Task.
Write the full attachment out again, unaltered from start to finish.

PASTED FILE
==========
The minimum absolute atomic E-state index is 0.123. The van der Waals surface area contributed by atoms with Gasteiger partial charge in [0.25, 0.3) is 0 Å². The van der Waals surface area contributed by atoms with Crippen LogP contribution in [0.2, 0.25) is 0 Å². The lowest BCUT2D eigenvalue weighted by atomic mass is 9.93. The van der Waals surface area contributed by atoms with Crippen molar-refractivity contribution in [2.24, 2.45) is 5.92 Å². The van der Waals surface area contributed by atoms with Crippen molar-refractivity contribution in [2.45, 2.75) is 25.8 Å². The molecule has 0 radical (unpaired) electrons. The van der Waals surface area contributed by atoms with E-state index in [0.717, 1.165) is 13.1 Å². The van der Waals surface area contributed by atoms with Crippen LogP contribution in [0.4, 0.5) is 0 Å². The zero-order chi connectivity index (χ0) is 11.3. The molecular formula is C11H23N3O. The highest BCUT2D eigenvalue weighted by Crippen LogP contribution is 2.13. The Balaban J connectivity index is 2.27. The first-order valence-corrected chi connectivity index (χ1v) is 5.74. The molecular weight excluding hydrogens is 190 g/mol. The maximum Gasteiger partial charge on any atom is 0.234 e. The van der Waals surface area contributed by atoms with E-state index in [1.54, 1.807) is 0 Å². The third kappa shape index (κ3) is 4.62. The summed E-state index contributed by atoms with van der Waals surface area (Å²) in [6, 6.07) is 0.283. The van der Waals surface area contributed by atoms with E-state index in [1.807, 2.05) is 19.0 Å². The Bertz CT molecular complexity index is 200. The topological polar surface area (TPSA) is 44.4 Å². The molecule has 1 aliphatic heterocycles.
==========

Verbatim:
The minimum absolute atomic E-state index is 0.123. The van der Waals surface area contributed by atoms with Gasteiger partial charge in [0.25, 0.3) is 0 Å². The van der Waals surface area contributed by atoms with Crippen LogP contribution in [0.2, 0.25) is 0 Å². The lowest BCUT2D eigenvalue weighted by atomic mass is 9.93. The van der Waals surface area contributed by atoms with Crippen molar-refractivity contribution in [2.24, 2.45) is 5.92 Å². The van der Waals surface area contributed by atoms with Crippen molar-refractivity contribution in [2.45, 2.75) is 25.8 Å². The molecule has 0 radical (unpaired) electrons. The van der Waals surface area contributed by atoms with E-state index in [0.717, 1.165) is 13.1 Å². The van der Waals surface area contributed by atoms with Crippen LogP contribution in [0.4, 0.5) is 0 Å². The zero-order chi connectivity index (χ0) is 11.3. The molecular formula is C11H23N3O. The highest BCUT2D eigenvalue weighted by Crippen LogP contribution is 2.13. The Balaban J connectivity index is 2.27. The first-order valence-corrected chi connectivity index (χ1v) is 5.74. The molecular weight excluding hydrogens is 190 g/mol. The maximum Gasteiger partial charge on any atom is 0.234 e. The van der Waals surface area contributed by atoms with E-state index in [1.54, 1.807) is 0 Å². The third kappa shape index (κ3) is 4.62. The summed E-state index contributed by atoms with van der Waals surface area (Å²) in [6, 6.07) is 0.283. The van der Waals surface area contributed by atoms with E-state index in [1.807, 2.05) is 19.0 Å². The Bertz CT molecular complexity index is 200. The topological polar surface area (TPSA) is 44.4 Å². The molecule has 1 aliphatic heterocycles.